Equalities campaigners, including those who support comprehensive equalities within the churches, were celebrating last night as the House of Lords backed the government and the Commons over the Equality Act (Sexual Orientation) Regulations.
Conservative peer Baroness O'Cathain’s attempt to get the legislation thrown out was defeated by 168 votes to 122, a safe majority of 46.
The regulations, which come into force on 30 April, outlaw discrimination against gay or straight people by businesses and service providers.
The Catholic Church has threatened to shut its adoption agencies rather than comply with equality for gay couples – putting vulnerable and difficult-to-place children at risk.
Cardinal Cormac Murphy O’Connor has complained that the new regulations have not been sufficiently examined, in spite of hours of debate and discussion.
He also claims, along with those in the Church of England’s general synod who urged their bishops to vote against SORS, that its teaching is being compromised.
But others, like the evangelical Faithworks movement, Christian peers like Lord Smith, lesbian and gay church groups and the Christian think-tank Ekklesia have disputed this idea.
In California, Catholic adoption workers have teamed up with other voluntary agencies to offer a full service, with the church handling some cases and civic groups others.
The Church in England, Wales and Scotland has been given 21 months to comply with the new rules. The Cardinal remains agnostic about prospects. The hope is that the extra time will allow expertise and knowledge to be passed onto the voluntary sector rather than being lost.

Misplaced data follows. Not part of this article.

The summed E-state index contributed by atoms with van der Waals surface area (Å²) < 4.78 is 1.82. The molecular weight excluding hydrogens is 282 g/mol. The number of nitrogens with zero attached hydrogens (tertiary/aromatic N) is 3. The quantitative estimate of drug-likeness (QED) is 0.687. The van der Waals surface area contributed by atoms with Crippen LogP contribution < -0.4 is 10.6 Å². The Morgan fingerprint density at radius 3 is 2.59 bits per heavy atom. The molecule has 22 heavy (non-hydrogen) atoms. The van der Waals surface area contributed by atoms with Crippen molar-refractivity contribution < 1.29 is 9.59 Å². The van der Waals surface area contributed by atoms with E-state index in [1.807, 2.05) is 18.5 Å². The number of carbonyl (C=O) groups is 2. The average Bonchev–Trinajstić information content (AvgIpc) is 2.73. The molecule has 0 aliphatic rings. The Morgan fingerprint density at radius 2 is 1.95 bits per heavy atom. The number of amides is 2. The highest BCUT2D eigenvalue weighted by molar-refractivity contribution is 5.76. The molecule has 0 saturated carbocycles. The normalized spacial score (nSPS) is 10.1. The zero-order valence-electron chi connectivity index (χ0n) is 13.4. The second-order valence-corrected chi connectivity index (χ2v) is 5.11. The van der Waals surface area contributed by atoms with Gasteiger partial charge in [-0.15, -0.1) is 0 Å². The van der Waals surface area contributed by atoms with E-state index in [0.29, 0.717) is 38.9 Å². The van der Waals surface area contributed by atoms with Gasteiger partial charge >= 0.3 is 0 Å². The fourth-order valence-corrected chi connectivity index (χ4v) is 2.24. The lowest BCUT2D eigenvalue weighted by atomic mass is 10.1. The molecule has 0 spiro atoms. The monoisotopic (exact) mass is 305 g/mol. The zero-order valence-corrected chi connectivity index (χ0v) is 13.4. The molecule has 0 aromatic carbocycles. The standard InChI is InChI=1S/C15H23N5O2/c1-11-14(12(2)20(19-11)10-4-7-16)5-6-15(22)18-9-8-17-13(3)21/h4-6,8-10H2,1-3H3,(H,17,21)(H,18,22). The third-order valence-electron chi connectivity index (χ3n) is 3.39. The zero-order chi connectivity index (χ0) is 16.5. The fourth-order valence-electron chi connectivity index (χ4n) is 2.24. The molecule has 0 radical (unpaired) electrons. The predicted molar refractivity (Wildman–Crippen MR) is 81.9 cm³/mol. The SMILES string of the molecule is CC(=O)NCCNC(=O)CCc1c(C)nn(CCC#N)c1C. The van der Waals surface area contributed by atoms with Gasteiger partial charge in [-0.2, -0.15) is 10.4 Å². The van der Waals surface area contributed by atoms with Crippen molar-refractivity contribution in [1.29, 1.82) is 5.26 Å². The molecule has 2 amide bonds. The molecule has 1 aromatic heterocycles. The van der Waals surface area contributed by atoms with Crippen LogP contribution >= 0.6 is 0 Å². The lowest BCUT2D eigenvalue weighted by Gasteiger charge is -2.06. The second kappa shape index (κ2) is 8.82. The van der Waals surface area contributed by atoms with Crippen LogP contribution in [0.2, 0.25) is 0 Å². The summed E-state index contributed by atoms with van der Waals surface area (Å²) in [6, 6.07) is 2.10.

Baroness Andrews, for the government, said: "This has been a long journey to us recognizing the rights of people irrespective of sexual orientation. It is a historic step forward towards dignity, respect and fairness for all."
At prime minister's questions earlier, Tony Blair, a practicing Anglican with strong Catholic sympathies, said opponents were effectively backing discrimination.
Several hundred people had protested against SORS outside parliament, and conservative evangelical groups said they were ‘praying for a miracle’.
“They got one, but not as they presumed”, a gay Christian told Ekklesia last night. “Fear and prejudice did not win the day. I am grateful to God, and to those of faith and non-faith who got this through.”
The issue split the Conservative Party. I n the House of Commons on Monday 19 March, as David Cameron, the Tory leader, the measure. But in the Lords on a free vote, more than 80 Conservatives MPs voted against.
Referring to a Christian demonstration, Labour peer Lord Alli said: "These regulations are fair and balanced. The sight of children holding up homophobic placards outside the Lords seems a good argument for these regulations."